“Marami pong detalye na hindi pa natalakay doon sa mungkahi, ano, ‘di ba. [There were details that were not discussed regarding the FOI bill]. May technical working group tayo [We have a technical working group] under Undersecretary Manolo Quezon who has been tasked to deal with both chambers, various NGOs [non-government organizations], other stakeholders,” the President told a press briefing in Malacañang.
Mr. Aquino, however, said that he would want the FOI bill to be passed during his term, adding that even without the bill, his administration will remain transparent to the public.
Executive Secretary Paquito Ochoa Jr. said that six out of the 13 bills had been unveiled by the President during his second State of the Nation Address.
The new proposals are: adequate protection for househelps; expansion of science and technology scholarship programs; amendments to the Rural Electrification Law; sin taxes; amendments to the Human Security Act; Data Privacy Act; responsible parenthood (RP) bill; expanded consumer protection; reorganization of the Philippine statistical system; amendments to the PTV-4 law; provision for the delineation of specific forest limits of public domain; 12) stiffer penalties for stealing and tampering with government risk-reduction and preparedness equipment; and amendments to the Lina Law or the Urban Development Housing Act of 1992.
Twelve of the measures are in line with the administration’s Philippine Development Plan (PDP) based on Mr. Aquino’s 16-point agenda or Social Contract with the Filipino People.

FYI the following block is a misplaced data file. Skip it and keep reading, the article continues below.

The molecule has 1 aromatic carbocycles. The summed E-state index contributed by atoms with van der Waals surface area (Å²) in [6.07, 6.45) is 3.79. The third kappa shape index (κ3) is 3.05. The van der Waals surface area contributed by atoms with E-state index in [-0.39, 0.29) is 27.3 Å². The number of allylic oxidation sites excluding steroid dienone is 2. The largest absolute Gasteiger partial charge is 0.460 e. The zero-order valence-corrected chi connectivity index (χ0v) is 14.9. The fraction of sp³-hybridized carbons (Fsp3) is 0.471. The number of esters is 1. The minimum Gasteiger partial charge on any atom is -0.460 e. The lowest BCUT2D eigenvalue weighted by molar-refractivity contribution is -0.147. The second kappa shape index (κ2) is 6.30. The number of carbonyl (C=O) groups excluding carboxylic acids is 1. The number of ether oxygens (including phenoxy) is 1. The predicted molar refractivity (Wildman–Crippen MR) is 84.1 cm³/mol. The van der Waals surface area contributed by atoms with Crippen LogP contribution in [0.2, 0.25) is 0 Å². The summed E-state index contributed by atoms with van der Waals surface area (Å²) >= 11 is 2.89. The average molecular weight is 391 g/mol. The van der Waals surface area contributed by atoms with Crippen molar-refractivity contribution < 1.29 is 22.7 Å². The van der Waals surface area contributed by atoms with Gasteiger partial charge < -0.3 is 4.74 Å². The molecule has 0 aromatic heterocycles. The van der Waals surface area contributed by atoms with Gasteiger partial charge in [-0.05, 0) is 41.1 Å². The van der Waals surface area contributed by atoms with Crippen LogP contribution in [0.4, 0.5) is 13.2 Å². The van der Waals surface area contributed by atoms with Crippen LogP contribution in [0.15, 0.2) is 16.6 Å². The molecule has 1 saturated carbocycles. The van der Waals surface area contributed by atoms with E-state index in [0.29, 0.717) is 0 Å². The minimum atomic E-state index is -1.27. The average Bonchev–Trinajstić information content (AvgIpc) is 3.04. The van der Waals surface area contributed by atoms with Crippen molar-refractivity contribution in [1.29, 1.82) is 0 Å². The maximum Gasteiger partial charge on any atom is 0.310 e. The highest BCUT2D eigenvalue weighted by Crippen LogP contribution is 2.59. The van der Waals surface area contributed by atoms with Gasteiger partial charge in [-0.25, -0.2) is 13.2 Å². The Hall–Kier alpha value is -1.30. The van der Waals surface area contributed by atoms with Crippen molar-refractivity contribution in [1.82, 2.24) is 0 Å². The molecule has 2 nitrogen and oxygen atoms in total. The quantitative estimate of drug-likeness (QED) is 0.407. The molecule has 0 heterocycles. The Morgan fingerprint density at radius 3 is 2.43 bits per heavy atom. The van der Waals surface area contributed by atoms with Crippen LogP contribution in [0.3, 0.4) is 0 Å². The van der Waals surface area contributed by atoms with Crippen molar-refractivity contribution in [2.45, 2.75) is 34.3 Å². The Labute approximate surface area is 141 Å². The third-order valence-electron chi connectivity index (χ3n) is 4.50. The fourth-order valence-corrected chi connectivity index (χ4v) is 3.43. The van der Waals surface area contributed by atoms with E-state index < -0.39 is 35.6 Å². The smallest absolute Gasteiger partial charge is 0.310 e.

The priority bills have been processed and determined by Cabinet clusters.
Senate President Juan Ponce Enrile and House Speaker Feliciano Belmonte Jr.—who were present during the press briefing—agreed that both Houses will make time for the proposed 13 measures before making any decision.
RH bill amendments The President said that several changes were made in the RH measure—now called responsible parenthood bill as it gained priority status during the second LEDAC meeting.
Omissions included provisions fixing the ideal number of children to only two and changing the appropriate age for teaching sex education to children at 11 years old or when the child is in grade six or in high school.
The access to artificial contraceptives will still be part of the provisions of the bill but the President said that the revised bill will also include giving parents the option to hold sex education talks by themselves and giving Church-based hospitals the right to distribute artificial or natural family-planning methods within their jurisdiction.
Despite the new priority measures, Ochoa said that the government will still push the passage of the 22 priority measures first submitted during the previous LEDAC session.
Three of the first set of bills have been enacted into law: the Government-Owned and Controlled Corporation (GOCC) Governance Act of 2011 or RA 10149; Rationalizing the Night Work Prohibition on Women Workers or RA 10151; and Resetting and Synchronizing the Autonomous Region in Muslim Mindanao (ARMM) Elections with the National and Local Elections in 2013 or RA 10153.
Congress also enacted RA 10150, which extended implementation of the lifeline rate to amend the Electric Power Industry Reform Act (EPIRA) of 2001.